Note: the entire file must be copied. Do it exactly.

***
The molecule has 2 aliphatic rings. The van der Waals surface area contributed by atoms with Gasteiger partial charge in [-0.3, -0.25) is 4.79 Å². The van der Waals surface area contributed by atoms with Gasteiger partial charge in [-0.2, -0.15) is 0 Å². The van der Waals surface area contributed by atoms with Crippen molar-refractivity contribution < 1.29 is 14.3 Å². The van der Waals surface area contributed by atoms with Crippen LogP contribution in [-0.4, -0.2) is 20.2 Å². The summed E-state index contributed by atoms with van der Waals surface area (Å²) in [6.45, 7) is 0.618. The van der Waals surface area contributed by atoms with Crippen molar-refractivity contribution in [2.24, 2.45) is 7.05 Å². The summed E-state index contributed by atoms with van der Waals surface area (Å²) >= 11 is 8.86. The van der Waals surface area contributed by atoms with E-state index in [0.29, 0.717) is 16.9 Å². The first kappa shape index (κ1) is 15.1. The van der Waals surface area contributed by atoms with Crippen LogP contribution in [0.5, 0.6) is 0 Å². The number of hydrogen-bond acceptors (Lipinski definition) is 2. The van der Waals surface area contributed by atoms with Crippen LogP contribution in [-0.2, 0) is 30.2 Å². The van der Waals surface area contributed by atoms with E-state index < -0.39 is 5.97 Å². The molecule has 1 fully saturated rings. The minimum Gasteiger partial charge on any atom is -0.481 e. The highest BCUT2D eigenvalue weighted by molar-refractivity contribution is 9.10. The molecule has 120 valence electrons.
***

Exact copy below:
The molecule has 2 aliphatic rings. The van der Waals surface area contributed by atoms with Gasteiger partial charge in [-0.3, -0.25) is 4.79 Å². The van der Waals surface area contributed by atoms with Gasteiger partial charge in [-0.2, -0.15) is 0 Å². The van der Waals surface area contributed by atoms with Crippen molar-refractivity contribution < 1.29 is 14.3 Å². The van der Waals surface area contributed by atoms with Crippen LogP contribution in [-0.4, -0.2) is 20.2 Å². The summed E-state index contributed by atoms with van der Waals surface area (Å²) in [6.45, 7) is 0.618. The van der Waals surface area contributed by atoms with Crippen molar-refractivity contribution in [2.24, 2.45) is 7.05 Å². The summed E-state index contributed by atoms with van der Waals surface area (Å²) >= 11 is 8.86. The van der Waals surface area contributed by atoms with E-state index in [0.29, 0.717) is 16.9 Å². The first kappa shape index (κ1) is 15.1. The van der Waals surface area contributed by atoms with Crippen LogP contribution in [0.5, 0.6) is 0 Å². The number of hydrogen-bond acceptors (Lipinski definition) is 2. The van der Waals surface area contributed by atoms with Crippen LogP contribution in [-0.2, 0) is 30.2 Å². The van der Waals surface area contributed by atoms with E-state index < -0.39 is 5.97 Å². The molecule has 1 fully saturated rings. The minimum Gasteiger partial charge on any atom is -0.481 e. The highest BCUT2D eigenvalue weighted by molar-refractivity contribution is 9.10. The molecule has 120 valence electrons.